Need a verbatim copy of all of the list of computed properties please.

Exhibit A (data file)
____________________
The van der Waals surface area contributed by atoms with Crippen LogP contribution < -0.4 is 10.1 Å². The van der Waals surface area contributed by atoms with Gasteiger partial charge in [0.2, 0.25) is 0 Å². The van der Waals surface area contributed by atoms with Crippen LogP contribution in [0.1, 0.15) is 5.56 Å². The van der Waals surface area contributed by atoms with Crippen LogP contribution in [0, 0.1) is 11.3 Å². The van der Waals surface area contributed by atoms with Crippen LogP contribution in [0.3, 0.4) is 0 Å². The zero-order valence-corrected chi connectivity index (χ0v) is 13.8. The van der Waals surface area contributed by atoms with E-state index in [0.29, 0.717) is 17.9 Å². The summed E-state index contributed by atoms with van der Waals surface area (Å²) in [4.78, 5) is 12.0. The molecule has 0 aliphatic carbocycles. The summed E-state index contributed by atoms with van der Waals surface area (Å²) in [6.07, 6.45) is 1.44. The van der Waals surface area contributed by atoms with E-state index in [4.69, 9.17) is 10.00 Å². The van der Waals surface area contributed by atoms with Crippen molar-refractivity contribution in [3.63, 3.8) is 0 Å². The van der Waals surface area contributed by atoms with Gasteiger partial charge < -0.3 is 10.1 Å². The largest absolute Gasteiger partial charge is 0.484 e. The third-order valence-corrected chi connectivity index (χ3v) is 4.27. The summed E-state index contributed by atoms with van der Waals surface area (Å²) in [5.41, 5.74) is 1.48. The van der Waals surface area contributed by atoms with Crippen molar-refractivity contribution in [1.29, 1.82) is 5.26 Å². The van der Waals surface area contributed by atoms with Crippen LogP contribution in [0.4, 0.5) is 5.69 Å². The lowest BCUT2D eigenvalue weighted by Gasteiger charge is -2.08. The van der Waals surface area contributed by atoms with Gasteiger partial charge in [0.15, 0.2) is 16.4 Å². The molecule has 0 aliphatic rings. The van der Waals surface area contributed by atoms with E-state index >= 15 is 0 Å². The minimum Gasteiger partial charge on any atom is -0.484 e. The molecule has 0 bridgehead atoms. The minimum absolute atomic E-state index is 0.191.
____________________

The van der Waals surface area contributed by atoms with Crippen LogP contribution < -0.4 is 10.1 Å². The van der Waals surface area contributed by atoms with Gasteiger partial charge in [0.2, 0.25) is 0 Å². The van der Waals surface area contributed by atoms with Crippen LogP contribution in [0.1, 0.15) is 5.56 Å². The van der Waals surface area contributed by atoms with Crippen LogP contribution in [0, 0.1) is 11.3 Å². The van der Waals surface area contributed by atoms with Crippen LogP contribution in [0.3, 0.4) is 0 Å². The zero-order valence-corrected chi connectivity index (χ0v) is 13.8. The van der Waals surface area contributed by atoms with E-state index in [0.29, 0.717) is 17.9 Å². The summed E-state index contributed by atoms with van der Waals surface area (Å²) in [4.78, 5) is 12.0. The molecule has 0 aliphatic carbocycles. The summed E-state index contributed by atoms with van der Waals surface area (Å²) in [6.07, 6.45) is 1.44. The van der Waals surface area contributed by atoms with E-state index in [4.69, 9.17) is 10.00 Å². The van der Waals surface area contributed by atoms with Crippen molar-refractivity contribution in [3.63, 3.8) is 0 Å². The van der Waals surface area contributed by atoms with Gasteiger partial charge < -0.3 is 10.1 Å². The largest absolute Gasteiger partial charge is 0.484 e. The third-order valence-corrected chi connectivity index (χ3v) is 4.27. The summed E-state index contributed by atoms with van der Waals surface area (Å²) in [5.41, 5.74) is 1.48. The van der Waals surface area contributed by atoms with Crippen molar-refractivity contribution in [1.29, 1.82) is 5.26 Å². The van der Waals surface area contributed by atoms with Crippen LogP contribution in [0.4, 0.5) is 5.69 Å². The lowest BCUT2D eigenvalue weighted by Gasteiger charge is -2.08. The van der Waals surface area contributed by atoms with Gasteiger partial charge in [0.15, 0.2) is 16.4 Å². The molecule has 0 aliphatic rings. The van der Waals surface area contributed by atoms with E-state index >= 15 is 0 Å². The minimum Gasteiger partial charge on any atom is -0.484 e. The molecule has 0 bridgehead atoms. The minimum absolute atomic E-state index is 0.191.